We propose a latent trait model that simultaneously accounts for both participation in crime and the frequency of crimes, phenomena that the criminal career model attributes to different causal processes. The criminal career model is predicated on a categorical distinction between active offenders and nonoffenders, but the latent trait model assumes a continuous distribution of propensity to offend. Our specific statistical model relates a relatively stable and general latent propensity to engage in crime to the frequency of criminal behavior. The latent trait model successfully fit both the proportion of offenders (participation) and frequency of offending for several samples and several measures of offending. The model fit both samples of whites and nonwhites and both males and females. This shows that separate causal processes are not necessary to account for group differences in frequency and in participation, which disproves the major evidence in favor of the criminal career model. Finally, the latent trait model yielded evidence that disparate sex differences in rates of participation for different categories of offenses are consistent with a single difference on a latent trait. This demonstrates the latent trait model's potential for parsimoniously unifying knowledge about criminal careers.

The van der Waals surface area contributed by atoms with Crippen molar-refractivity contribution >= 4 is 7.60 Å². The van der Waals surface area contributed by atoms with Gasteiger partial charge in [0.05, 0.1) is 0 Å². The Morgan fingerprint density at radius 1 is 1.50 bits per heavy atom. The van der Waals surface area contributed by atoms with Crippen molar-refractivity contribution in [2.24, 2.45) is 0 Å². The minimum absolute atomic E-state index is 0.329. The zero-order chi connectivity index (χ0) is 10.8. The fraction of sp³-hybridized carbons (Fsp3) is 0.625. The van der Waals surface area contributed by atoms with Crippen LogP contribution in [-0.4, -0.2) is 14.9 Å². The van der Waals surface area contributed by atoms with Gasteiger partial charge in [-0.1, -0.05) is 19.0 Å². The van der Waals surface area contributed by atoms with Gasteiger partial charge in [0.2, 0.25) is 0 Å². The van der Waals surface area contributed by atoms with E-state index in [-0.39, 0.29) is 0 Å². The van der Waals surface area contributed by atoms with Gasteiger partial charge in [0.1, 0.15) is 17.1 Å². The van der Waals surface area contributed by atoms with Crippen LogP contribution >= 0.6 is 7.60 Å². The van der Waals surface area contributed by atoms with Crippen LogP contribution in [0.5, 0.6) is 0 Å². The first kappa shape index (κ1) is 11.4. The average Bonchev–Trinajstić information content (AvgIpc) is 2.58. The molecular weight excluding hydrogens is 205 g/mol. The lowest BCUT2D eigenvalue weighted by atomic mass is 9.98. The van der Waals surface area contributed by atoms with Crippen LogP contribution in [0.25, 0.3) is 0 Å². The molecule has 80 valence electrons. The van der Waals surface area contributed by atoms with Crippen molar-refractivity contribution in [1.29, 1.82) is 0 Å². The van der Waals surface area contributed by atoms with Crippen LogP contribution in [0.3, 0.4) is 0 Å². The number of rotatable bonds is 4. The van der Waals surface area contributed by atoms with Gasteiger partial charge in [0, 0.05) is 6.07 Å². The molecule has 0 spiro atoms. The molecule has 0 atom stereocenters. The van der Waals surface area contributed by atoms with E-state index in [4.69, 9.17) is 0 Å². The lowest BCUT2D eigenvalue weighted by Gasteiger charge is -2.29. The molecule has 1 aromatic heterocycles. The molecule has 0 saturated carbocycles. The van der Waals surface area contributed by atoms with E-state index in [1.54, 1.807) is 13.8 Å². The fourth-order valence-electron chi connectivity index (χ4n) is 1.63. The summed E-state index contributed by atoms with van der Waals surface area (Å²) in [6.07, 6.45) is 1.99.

|Original language||English (US)|
|Number of pages||34|
|State||Published - May 1990|
All Science Journal Classification (ASJC) codes
- Pathology and Forensic Medicine